Wednesday, 13 June 2007

No Food at the Inn
One of the reasons we enjoy life on the inland waterways is the 'old fashioned' values of helpfulness and courtesy which prevail. Last night we moored near a man taking his boat up to Market Harborough single handed. As the locks are all twice as wide as a narrowboat along here we arranged to set off early with him and work up the flight together. About half way up we passed a boat from Rippon which was preparing to set off from its overnight mooring. To their enquiry as to whether we were going up the locks we informed them of our arrangement, expecting them to follow the two of us. However, they quickly pulled out behind Gecko and in front of our single-handed partner. It was obvious they intended to join us in the next lock and leave the other boat to manage alone. Consequently we let them overtake and take the locks ahead of us. Their unusual behaviour was summed up by our lock partner thus "Flat cap, overalls - different rules"
Being on the outskirts of Leicester (the Beirut of the canals) all the locks we are negotiating today are chained and padlocked to deter vandals from emptying the pounds. However, lack of maintenance by BW achieved the same result at one lock and we had to open all the paddles on the next lock until sufficient water came down to lift us off the mud.
The navigational bible for the inland waterways is Nicholson's. There have been ,and are, many other guides around but they all fall short in one area or another. When Robert Nicholson first published his guides they were very personal in their assessment of facilities and local amenities. I well remember the entry for Fleckney, Leics and how appropriate it was -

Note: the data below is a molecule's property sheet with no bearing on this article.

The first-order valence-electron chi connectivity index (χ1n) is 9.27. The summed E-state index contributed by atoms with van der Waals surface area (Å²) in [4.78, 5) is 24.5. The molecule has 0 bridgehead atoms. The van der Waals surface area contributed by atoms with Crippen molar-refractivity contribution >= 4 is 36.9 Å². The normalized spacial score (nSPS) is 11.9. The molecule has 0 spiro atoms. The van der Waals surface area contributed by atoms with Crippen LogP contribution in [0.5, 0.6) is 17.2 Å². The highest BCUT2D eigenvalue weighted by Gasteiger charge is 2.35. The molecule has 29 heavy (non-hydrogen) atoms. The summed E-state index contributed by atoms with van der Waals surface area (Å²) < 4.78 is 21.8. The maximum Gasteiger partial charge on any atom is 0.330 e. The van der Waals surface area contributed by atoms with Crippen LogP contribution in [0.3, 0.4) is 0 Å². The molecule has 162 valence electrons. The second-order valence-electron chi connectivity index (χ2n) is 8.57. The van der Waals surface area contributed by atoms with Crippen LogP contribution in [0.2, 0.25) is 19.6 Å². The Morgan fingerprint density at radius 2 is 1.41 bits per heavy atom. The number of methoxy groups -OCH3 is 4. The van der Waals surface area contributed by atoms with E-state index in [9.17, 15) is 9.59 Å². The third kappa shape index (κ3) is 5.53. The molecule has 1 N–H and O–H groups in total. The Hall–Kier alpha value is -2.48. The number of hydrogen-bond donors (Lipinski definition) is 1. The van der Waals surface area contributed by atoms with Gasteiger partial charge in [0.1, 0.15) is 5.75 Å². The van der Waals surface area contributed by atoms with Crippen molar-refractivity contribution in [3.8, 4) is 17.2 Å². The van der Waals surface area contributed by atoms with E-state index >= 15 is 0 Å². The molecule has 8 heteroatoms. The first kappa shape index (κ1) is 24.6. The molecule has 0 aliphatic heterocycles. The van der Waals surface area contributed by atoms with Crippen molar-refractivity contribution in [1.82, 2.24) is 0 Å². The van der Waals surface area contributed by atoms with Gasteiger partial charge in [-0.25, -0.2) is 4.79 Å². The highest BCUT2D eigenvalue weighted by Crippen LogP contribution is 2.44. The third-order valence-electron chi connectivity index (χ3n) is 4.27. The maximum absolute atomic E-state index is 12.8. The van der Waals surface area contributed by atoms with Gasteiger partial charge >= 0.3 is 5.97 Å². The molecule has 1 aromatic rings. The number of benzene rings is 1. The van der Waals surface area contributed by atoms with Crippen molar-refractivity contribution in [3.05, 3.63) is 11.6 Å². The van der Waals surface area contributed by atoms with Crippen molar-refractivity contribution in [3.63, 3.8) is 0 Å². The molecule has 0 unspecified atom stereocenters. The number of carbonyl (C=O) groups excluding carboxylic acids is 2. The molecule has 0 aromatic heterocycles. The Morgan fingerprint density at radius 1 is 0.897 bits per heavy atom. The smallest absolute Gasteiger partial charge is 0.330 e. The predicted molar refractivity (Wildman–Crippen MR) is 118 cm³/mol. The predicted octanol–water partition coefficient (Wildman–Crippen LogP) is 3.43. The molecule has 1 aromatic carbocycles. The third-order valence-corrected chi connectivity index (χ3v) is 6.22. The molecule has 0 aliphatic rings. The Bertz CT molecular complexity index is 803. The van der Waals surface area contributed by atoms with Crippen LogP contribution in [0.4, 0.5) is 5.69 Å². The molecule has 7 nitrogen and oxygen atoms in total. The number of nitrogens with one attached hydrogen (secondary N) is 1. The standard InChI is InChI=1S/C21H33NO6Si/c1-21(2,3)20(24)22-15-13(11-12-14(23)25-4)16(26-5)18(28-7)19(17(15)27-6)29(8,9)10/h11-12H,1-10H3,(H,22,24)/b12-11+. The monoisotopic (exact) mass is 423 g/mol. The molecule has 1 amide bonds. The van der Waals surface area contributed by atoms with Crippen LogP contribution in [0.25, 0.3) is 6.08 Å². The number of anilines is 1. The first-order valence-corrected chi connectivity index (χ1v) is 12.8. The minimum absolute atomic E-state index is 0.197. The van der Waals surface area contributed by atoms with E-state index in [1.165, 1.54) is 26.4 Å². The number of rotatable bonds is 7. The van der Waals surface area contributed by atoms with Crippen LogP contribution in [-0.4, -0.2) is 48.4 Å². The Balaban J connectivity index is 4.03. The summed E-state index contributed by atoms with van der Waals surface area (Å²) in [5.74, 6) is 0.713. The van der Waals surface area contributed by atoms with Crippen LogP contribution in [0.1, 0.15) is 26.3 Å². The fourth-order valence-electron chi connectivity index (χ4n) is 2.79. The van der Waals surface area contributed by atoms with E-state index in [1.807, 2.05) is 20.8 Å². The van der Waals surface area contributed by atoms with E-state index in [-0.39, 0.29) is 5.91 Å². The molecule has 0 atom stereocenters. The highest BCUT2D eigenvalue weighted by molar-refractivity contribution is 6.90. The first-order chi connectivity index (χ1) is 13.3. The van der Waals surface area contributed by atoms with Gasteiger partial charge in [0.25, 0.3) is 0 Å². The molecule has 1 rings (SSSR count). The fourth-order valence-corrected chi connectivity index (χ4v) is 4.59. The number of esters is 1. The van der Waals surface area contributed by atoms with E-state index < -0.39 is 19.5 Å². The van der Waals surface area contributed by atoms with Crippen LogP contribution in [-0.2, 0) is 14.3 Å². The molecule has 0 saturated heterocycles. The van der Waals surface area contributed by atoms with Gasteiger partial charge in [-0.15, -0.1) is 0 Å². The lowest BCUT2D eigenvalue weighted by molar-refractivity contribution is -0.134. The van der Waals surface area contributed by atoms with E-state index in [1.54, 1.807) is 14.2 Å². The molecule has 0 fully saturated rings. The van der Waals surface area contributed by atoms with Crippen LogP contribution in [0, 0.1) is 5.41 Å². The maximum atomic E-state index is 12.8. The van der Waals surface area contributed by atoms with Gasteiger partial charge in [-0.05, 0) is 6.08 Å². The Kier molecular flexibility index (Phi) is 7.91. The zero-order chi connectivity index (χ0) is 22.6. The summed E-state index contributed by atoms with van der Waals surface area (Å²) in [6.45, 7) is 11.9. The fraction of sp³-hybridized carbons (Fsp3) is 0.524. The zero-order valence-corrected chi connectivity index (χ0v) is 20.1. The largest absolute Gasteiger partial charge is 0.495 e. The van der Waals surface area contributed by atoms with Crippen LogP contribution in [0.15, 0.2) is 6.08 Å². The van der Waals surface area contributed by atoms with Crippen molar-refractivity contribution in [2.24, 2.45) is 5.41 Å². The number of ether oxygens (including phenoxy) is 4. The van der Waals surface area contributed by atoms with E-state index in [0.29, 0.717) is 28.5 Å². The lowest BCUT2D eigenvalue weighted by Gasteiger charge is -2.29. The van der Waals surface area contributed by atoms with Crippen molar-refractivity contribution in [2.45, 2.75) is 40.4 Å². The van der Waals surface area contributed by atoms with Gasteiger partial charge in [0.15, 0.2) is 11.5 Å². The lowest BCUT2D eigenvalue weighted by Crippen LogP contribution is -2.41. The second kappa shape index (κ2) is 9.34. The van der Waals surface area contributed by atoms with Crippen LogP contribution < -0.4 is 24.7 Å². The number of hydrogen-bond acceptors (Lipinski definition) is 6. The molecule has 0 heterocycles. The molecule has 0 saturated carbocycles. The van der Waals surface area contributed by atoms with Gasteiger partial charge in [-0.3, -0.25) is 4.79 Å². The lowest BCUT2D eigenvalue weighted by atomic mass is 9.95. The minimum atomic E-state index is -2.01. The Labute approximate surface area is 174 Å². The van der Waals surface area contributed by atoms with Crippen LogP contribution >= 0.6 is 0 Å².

'A grim industrial town with no apparent reason for its existence'
When the Ordnance Survey acquired the guides in 1989 the sanitized version read:
'An industrial village just 10 mins walk form the canal. Very useful for its supermarket, fish & chips and take-away Chinese.'
Back in 1998 Denny and Nikki from Minneapolis came over in mid February for their first visit despite having promised that they would do so every year since 1979. On the Saturday we took them to the Cotswolds and enjoyed a walk around the Slaughters. (What, Americans who can walk? I hear you say). That evening we tried every B&B within driving distance and failed to find anywhere to sleep. Our equally unsuccessful search for food did, however, provide us with the reason for this unseasonable tourism when we waked into a restaurant bedecked with red hearts. Yes, St. Valentine's Day fell on a Saturday that year and we ended up driving home to sleep. The next day, in response to popular demand, I tracked down a hire boat available for a couple of days cruising - at Foxton. On Sunday night, therefore, we found ourselves in Fleckney having walked almost five miles in a large circle from the canal but at a pub which proclaimed how good their Sunday lunches were. Sunday dinners were a different matter - they did not exist. So to cap my inability to find a bed on Saturday I now demonstrated how not to find anything to eat in an English country pub. My reputation improved only imperceptibly when I persuaded the party to follow me across a field and back to the canal in less than half a mile. When the battery was flat in the morning and we were unable to start the boat I gave up all ideas I had of becoming a travel guide.

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